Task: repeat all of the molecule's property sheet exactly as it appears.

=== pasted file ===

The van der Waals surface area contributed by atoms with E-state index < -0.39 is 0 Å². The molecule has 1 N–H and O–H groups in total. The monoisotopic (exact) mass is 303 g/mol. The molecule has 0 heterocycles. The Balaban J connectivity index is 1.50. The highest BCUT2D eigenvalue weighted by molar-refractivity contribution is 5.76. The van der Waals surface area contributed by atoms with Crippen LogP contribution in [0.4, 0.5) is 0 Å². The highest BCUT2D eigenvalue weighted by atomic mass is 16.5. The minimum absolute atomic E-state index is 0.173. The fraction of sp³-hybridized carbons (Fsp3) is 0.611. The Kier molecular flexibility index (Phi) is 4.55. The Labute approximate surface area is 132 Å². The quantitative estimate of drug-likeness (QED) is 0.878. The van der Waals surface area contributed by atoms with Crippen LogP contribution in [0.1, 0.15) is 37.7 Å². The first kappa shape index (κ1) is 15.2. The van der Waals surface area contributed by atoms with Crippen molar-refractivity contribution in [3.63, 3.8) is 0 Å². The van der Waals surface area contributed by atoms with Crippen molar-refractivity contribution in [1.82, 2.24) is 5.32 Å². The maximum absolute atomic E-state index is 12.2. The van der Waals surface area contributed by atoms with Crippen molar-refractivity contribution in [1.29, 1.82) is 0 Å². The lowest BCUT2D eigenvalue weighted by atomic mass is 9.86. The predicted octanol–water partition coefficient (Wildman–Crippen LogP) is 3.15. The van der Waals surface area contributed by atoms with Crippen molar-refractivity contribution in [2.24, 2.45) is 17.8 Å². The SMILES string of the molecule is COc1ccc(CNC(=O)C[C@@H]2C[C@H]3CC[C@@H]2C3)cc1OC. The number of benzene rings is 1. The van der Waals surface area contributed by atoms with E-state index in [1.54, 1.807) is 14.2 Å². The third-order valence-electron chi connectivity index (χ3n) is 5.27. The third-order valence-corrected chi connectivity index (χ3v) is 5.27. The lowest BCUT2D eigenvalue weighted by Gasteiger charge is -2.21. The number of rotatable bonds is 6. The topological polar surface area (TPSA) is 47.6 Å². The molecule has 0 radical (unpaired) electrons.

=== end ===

The van der Waals surface area contributed by atoms with E-state index < -0.39 is 0 Å². The molecule has 1 N–H and O–H groups in total. The monoisotopic (exact) mass is 303 g/mol. The molecule has 0 heterocycles. The Balaban J connectivity index is 1.50. The highest BCUT2D eigenvalue weighted by molar-refractivity contribution is 5.76. The van der Waals surface area contributed by atoms with Crippen LogP contribution in [0.4, 0.5) is 0 Å². The highest BCUT2D eigenvalue weighted by atomic mass is 16.5. The minimum absolute atomic E-state index is 0.173. The fraction of sp³-hybridized carbons (Fsp3) is 0.611. The Kier molecular flexibility index (Phi) is 4.55. The Labute approximate surface area is 132 Å². The quantitative estimate of drug-likeness (QED) is 0.878. The van der Waals surface area contributed by atoms with Crippen LogP contribution in [0.1, 0.15) is 37.7 Å². The first kappa shape index (κ1) is 15.2. The van der Waals surface area contributed by atoms with Crippen molar-refractivity contribution in [3.63, 3.8) is 0 Å². The van der Waals surface area contributed by atoms with Crippen molar-refractivity contribution in [1.82, 2.24) is 5.32 Å². The maximum absolute atomic E-state index is 12.2. The van der Waals surface area contributed by atoms with Crippen molar-refractivity contribution in [1.29, 1.82) is 0 Å². The lowest BCUT2D eigenvalue weighted by atomic mass is 9.86. The predicted octanol–water partition coefficient (Wildman–Crippen LogP) is 3.15. The van der Waals surface area contributed by atoms with Crippen molar-refractivity contribution in [2.24, 2.45) is 17.8 Å². The SMILES string of the molecule is COc1ccc(CNC(=O)C[C@@H]2C[C@H]3CC[C@@H]2C3)cc1OC. The number of benzene rings is 1. The van der Waals surface area contributed by atoms with E-state index in [1.54, 1.807) is 14.2 Å². The third-order valence-electron chi connectivity index (χ3n) is 5.27. The third-order valence-corrected chi connectivity index (χ3v) is 5.27. The lowest BCUT2D eigenvalue weighted by Gasteiger charge is -2.21. The number of rotatable bonds is 6. The topological polar surface area (TPSA) is 47.6 Å². The molecule has 0 radical (unpaired) electrons.